High-flying apprentices studying at MTC Training - the training arm of the Manufacturing Technology Centre - are getting the chance to build major components for an airworthy light aeroplane in an initiative to give them valuable manufacturing experience.
The apprentice team is celebrating after completing the first stage of the project - a critical structure for the left wing. They plan to have both left and right wing assemblies complete over the coming weeks, along with the aircraft's fuel tanks.
Apprentices from the MTC’s Advanced Manufacturing Training Centre in Coventry are part of a consortium that includes students at Aston University Engineering Academy and the Royal Air Force, working on Project Slingshot – the Air League’s aircraft building initiative which seeks to deliver STEM learning through building a light aircraft.
Supported by the Department for Transport, Project Slingshot will result in the manufacture of an airworthy Sling 2 aircraft for cadet and youth flying training and the delivery of Air League flying scholarships.
The project will give MTC Training's apprentices an insight into a career in aerospace and aircraft manufacture, as they gain hands-on experience by building the aircraft assemblies to a professional standard. The assemblies will be shipped to RAF Cosford for final assembly into a complete aircraft. After approval by a light aircraft association inspector the aircraft will take to the skies for its maiden test flight. The aim is that the apprentices who built it will get the chance to fly in it.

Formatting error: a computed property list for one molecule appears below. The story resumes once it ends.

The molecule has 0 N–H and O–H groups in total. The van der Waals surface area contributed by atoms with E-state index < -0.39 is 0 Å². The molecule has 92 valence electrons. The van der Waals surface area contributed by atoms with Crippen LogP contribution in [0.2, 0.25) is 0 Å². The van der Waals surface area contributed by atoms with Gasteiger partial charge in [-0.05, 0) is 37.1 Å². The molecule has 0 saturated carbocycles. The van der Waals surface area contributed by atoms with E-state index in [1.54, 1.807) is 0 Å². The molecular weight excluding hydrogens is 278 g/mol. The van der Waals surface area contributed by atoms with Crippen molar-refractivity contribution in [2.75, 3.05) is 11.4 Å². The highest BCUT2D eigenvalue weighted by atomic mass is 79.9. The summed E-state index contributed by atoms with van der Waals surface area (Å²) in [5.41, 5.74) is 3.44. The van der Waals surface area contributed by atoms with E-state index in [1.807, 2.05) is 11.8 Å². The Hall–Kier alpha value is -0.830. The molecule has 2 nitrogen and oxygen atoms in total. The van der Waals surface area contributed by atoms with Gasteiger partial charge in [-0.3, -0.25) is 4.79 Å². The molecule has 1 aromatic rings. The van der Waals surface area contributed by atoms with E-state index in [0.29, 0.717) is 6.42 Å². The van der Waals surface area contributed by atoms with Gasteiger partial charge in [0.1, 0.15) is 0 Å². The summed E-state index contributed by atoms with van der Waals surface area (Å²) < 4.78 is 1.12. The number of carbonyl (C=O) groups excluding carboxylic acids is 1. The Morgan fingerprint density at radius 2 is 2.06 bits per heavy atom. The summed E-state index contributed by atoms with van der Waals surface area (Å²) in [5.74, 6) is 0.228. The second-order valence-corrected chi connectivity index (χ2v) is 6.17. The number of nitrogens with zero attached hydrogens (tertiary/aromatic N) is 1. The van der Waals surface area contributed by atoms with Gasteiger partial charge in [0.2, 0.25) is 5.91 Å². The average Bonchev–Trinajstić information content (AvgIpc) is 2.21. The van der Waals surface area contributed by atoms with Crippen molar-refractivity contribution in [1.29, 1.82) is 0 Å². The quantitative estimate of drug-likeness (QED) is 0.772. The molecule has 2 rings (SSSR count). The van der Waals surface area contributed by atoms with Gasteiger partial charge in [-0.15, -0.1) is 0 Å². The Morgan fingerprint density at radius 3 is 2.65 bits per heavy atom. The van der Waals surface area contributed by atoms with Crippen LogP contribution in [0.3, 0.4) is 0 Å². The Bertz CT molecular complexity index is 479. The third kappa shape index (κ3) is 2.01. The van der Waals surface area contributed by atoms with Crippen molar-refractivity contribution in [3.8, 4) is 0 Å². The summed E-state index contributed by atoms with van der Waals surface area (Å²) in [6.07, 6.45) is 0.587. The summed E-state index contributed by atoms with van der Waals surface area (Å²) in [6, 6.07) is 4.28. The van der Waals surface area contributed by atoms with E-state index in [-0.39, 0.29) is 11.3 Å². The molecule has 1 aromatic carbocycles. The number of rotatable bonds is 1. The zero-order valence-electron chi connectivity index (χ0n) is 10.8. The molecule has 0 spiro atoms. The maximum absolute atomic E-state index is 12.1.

Project Slingshot is designed to give participants hands-on experience in aviation manufacture and flight in addition to developing valuable skills in engineering, project management and teamwork. The team has learned about aviation manufacturing quality standards including traceability, record-keeping standards, visual inspections and technical approvals as well as the practical skills of aircraft manufacture.
The team is led by Luke Mullins as senior technical advisor, supported by programme delivery manager James Wagstaff. Both are former technicians in the RAF. Project manager is Shakeela Cumberbatch.
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